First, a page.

Saturday, 31 January 2009
My only previous experience of cold turkey is in the post Christmas week, when for days every dish appears with the remnants of the roast - this was hardly sufficient preparation for the antarctic conditions I have encountered during the past month. Two weeks ago the nippy night time temperature in Erzurum, eastern Turkey was minus 38 degrees centigrade but thawed out considerably to an almost tropical day time temperature of minus 25 degrees - Brrrr! If you add the inhospitable hills, howling wolves and the wind which acts like a frozen cloth, wiping your face with each gust, then the reception from nature has been quite cool! Fortunately this has been more than balanced out by the Turkish temperament which is as warm as their wood burning stoves!
From the minute I biked over the border from Greece I was greeted with great big smiles, friendly honks of the horn, was offered copious cups of tea and frequent fags. The tea arrives in a tiny tulip shaped cup accompanied by half a field of sugar cane! If I drank all the sugary tea offered my teeth would be rotten by Tehran. Equally, I do not mınd the occasional fag (although I took exception to the Italian brand) but if I smoked each one my lungs would be lacerated by Lahore! Mind you, everything smokes in Turkey! Turkish trucks smoke as they growl and groan their way up the grave gradients. The trash at the side of the road smokes as people light formidable fires for warmth. The fully stoked wood burning stoves in restaurants smoke as you are walloped by a wall of heat and haze each time you enter them. Even the valleys appear to smoke as the mid morning sun evaporates the mist, forming floating fragments of fog. The only smoke free zone is the television, where actors, caught in the act, have the offending fag fuzzed out! Other butts are blurred out too - with any nudity being deemed unnecessary!
My first night in Turkey was spent a few miles over the border under some trees with a young German couple heading for Georgia. They had a wonderful spirit but not much else. Their budget was brutal - the ten euros per day for the two of them did not allow for any luxuries. They had a wonderful eclectic mix of equipment - most of it purchased on ebay but many things were already broken or did not work properly in the first place. I thought I was slumming it going six days without a shower but they had managed only two in about forty days. Despite this, they were fresh faced, full of fun and having the time of their lives. Before parting the next day they eventually let me treat them to a Turkish coffee. I am not exactly loaded down with lire but compared to them I felt minted!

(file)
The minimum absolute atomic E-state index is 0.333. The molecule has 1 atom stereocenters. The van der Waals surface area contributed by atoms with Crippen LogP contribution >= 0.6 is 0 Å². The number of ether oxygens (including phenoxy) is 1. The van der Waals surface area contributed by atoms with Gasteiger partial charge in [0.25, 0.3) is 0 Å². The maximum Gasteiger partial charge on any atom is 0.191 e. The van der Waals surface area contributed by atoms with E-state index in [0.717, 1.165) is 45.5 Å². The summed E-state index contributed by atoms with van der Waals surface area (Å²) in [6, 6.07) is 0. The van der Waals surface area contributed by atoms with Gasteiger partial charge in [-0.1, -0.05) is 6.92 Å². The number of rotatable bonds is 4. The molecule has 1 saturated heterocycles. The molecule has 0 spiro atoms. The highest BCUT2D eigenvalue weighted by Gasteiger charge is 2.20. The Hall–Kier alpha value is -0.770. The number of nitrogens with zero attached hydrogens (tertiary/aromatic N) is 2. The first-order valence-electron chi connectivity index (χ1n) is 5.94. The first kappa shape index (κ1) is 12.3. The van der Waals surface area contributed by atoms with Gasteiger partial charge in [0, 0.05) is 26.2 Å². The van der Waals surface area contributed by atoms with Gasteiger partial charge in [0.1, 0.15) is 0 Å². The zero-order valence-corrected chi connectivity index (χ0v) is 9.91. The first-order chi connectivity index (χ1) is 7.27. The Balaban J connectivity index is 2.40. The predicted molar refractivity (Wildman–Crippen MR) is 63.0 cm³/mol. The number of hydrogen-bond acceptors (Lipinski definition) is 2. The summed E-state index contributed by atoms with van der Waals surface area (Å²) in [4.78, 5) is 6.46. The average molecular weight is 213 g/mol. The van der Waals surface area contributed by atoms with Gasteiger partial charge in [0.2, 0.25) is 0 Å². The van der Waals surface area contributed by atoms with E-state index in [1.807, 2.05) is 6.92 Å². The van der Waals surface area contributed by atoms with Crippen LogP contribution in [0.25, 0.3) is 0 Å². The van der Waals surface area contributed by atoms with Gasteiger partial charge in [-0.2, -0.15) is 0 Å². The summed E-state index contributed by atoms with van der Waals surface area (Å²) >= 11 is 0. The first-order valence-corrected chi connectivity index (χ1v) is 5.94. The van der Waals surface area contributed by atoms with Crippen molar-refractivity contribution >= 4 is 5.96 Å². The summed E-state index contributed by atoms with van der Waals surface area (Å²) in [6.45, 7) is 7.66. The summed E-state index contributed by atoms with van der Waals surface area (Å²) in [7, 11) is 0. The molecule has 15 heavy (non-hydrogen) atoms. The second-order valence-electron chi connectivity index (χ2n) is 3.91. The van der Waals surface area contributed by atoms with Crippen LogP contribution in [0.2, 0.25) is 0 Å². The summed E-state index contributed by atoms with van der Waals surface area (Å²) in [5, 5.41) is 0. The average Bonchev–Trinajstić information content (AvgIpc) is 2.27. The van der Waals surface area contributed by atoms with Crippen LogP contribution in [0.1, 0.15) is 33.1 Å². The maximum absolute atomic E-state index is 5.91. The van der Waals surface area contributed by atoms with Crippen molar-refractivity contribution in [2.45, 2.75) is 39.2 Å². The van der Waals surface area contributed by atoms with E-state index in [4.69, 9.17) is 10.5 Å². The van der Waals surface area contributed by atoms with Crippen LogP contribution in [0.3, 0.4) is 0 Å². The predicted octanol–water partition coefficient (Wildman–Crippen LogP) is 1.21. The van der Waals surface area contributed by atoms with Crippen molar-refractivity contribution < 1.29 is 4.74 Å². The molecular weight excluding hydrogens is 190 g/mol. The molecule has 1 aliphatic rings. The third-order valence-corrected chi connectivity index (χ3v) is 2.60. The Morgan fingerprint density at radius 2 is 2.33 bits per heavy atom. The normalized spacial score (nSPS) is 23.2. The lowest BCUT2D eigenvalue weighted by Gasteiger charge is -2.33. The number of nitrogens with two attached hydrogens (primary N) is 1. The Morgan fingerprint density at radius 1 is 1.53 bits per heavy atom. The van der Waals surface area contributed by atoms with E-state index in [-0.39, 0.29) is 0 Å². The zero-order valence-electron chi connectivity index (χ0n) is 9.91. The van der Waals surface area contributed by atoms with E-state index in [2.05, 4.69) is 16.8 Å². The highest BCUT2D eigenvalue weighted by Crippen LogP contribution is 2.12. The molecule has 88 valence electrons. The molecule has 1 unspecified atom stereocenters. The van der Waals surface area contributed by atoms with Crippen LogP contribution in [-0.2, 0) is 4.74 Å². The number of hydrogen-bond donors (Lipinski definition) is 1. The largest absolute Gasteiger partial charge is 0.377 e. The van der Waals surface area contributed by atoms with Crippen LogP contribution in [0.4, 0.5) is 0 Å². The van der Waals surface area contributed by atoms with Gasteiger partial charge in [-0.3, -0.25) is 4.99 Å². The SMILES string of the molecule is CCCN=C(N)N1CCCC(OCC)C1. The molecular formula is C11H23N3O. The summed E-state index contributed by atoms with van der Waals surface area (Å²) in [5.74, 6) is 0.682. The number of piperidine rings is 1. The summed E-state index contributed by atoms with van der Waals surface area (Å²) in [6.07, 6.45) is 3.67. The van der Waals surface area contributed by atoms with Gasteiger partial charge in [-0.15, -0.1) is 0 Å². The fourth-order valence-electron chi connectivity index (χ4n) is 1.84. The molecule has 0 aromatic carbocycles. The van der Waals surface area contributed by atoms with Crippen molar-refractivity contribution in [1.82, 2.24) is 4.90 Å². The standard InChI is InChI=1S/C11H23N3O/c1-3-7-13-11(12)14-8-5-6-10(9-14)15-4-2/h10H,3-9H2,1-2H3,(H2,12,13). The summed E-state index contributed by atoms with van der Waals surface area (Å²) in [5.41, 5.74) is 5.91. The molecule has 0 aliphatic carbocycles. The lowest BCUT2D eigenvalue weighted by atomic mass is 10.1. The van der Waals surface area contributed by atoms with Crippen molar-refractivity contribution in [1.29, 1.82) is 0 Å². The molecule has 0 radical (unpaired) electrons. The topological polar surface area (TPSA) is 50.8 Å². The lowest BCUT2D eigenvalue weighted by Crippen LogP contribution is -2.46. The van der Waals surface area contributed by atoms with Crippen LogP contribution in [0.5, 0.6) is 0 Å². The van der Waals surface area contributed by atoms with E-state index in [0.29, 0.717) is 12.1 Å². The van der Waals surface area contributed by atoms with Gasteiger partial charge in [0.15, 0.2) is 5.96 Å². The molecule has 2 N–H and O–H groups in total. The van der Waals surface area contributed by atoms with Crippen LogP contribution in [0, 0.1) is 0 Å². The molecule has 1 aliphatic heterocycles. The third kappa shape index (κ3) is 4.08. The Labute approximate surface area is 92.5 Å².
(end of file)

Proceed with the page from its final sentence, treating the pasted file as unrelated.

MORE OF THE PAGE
A few days and one hundred and fifty miles took me to within touching distance of Istanbul. It was eleven pm but I still had twenty six miles to the centre of the city. Paraphrasing the petrol pump attendant, 'The traffic was tragic,' so I parked up under the petrol price column, unrolled my bag and went to sleep. What only seemed lıke minutes later my alarm informed me it was five - time to get a head start on the traffic. I had half an hour of happy cycling before the metal boxes resumed their bumper to bumper battle. At one point, marooned amidst all the motors, I stopped and ate a fume filled apple, relieved to have a few moments of respite! I spent the rest of the day cycling around Istanbul continually managing to miss the the tiny enclave of tourist hostels situated in Sultanahmet. Eventually, I was accosted by an Aussıe couple whose gregarious greeting made me wonder where I had met them before - however, they were sımply happy to see a fellow cyclist. Due to fly back to Oz they were busy cleaning and stripping their bikes so they would pass the stringent Australian custom controls. They then spent two hours squeezing their bikes into cardboard boxes which were too small. I registered in their rooftop penthouse suıte - a twenty seven bed deserted dormitory with a plastic cover to exclude the elements. Fortunately, we numbered only five as I think the solitary sink, shower and toilet would have been well troubled coping with the hıgh tide tourist trade!